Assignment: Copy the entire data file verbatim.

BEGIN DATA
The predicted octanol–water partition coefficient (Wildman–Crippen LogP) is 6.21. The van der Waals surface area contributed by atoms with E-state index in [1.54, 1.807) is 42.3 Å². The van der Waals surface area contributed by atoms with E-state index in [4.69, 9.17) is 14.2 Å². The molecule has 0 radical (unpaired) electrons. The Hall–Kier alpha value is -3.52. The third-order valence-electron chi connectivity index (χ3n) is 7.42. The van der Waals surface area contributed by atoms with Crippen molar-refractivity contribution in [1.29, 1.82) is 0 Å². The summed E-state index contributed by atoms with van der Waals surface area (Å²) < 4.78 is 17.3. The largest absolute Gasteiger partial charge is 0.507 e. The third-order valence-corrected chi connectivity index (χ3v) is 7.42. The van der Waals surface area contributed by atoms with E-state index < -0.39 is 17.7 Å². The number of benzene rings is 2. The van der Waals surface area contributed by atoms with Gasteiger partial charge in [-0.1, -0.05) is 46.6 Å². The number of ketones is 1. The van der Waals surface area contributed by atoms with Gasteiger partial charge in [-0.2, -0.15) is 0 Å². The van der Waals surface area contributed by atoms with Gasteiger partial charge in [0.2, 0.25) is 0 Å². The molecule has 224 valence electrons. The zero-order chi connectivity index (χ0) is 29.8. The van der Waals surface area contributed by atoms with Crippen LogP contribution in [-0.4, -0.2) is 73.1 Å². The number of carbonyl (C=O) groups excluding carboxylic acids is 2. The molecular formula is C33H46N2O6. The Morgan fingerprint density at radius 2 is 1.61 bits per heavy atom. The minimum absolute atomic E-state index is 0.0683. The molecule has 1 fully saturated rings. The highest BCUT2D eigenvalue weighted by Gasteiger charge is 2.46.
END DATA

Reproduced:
The predicted octanol–water partition coefficient (Wildman–Crippen LogP) is 6.21. The van der Waals surface area contributed by atoms with E-state index in [1.54, 1.807) is 42.3 Å². The van der Waals surface area contributed by atoms with E-state index in [4.69, 9.17) is 14.2 Å². The molecule has 0 radical (unpaired) electrons. The Hall–Kier alpha value is -3.52. The third-order valence-electron chi connectivity index (χ3n) is 7.42. The van der Waals surface area contributed by atoms with Crippen molar-refractivity contribution in [1.29, 1.82) is 0 Å². The summed E-state index contributed by atoms with van der Waals surface area (Å²) < 4.78 is 17.3. The largest absolute Gasteiger partial charge is 0.507 e. The third-order valence-corrected chi connectivity index (χ3v) is 7.42. The van der Waals surface area contributed by atoms with E-state index < -0.39 is 17.7 Å². The number of benzene rings is 2. The van der Waals surface area contributed by atoms with Gasteiger partial charge in [-0.1, -0.05) is 46.6 Å². The number of ketones is 1. The van der Waals surface area contributed by atoms with Gasteiger partial charge in [-0.2, -0.15) is 0 Å². The van der Waals surface area contributed by atoms with Gasteiger partial charge in [0.2, 0.25) is 0 Å². The molecule has 224 valence electrons. The zero-order chi connectivity index (χ0) is 29.8. The van der Waals surface area contributed by atoms with Crippen LogP contribution in [-0.4, -0.2) is 73.1 Å². The number of carbonyl (C=O) groups excluding carboxylic acids is 2. The molecular formula is C33H46N2O6. The Morgan fingerprint density at radius 2 is 1.61 bits per heavy atom. The minimum absolute atomic E-state index is 0.0683. The molecule has 1 fully saturated rings. The highest BCUT2D eigenvalue weighted by Gasteiger charge is 2.46.